Gauteng education department dragged to court over placements as schools open
The first day of school is “progressing” well – at least for the 87% of Gauteng learners already in the system – Gauteng education MEC Panyaza Lesufi said as schools open on Wednesday.
The remaining “13% are joining our system for the first time”‚ he told Radio 702 of Grade 1 and 8 learners‚ of which 40,000 still needed to be placed.
He said he would be in court on Wednesday morning to fight the interdict‚ and hinted that the issue related to the demographics in the area having “changed drastically” and a demand for “single medium” education.
The MEC did‚ however‚ laud the online registration system the department launched last year for reducing the number of unplaced pupils on the first day of school compared to previous years. Lesufi rejected suggestions that the department was unprepared for the new school year‚ but lamented that its work was hampered by a lack of resources.
He said that 80,000 new learners were entering the provincial school system every year and “that is why we are opening a new school every month”.
“They need a new school‚ they need a new teacher‚ they need a new desk‚ they need new stationery.”
But‚ he added‚ it is “very difficult to motivate for additional funds”‚ and “80% of the budget is for salaries of teachers‚ so you have only 20% to implement programmes‚ and it includes many things‚ it includes building of schools‚ it includes buying of stationery‚ it includes payment of water and lights”.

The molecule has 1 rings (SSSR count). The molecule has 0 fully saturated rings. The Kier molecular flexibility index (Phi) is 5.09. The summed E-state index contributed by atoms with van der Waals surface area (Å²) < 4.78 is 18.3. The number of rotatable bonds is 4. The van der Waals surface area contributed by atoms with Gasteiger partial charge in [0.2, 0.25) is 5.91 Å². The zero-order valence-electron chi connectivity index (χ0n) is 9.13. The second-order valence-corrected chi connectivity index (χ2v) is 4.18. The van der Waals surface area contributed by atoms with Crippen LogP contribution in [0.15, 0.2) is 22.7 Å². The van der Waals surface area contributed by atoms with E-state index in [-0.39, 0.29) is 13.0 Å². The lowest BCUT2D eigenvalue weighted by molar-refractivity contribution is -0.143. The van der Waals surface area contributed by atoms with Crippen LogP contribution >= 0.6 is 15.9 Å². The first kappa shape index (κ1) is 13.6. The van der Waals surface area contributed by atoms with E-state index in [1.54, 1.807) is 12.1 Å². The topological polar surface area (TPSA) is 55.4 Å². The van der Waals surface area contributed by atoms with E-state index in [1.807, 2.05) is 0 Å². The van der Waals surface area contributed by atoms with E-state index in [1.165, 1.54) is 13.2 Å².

“The numbers are heavy and you don’t open‚ you don’t build a school overnight‚ you have to persuade other government departments to release some for their resources.”
On Tuesday‚ TMG Digital reported that the Gauteng education department failed to keep the promises it made to the Constitutional Court on how much it would spend on new building new schools missing its own target of R1.7-billion by a whopping R1.3-billion.
That was the finding of a damning new research report released on the eve of the province’s pupils returning to classes for another school year. It raises the spectre of many of them again failing to find a place at their chosen schools or enduring overcrowded conditions.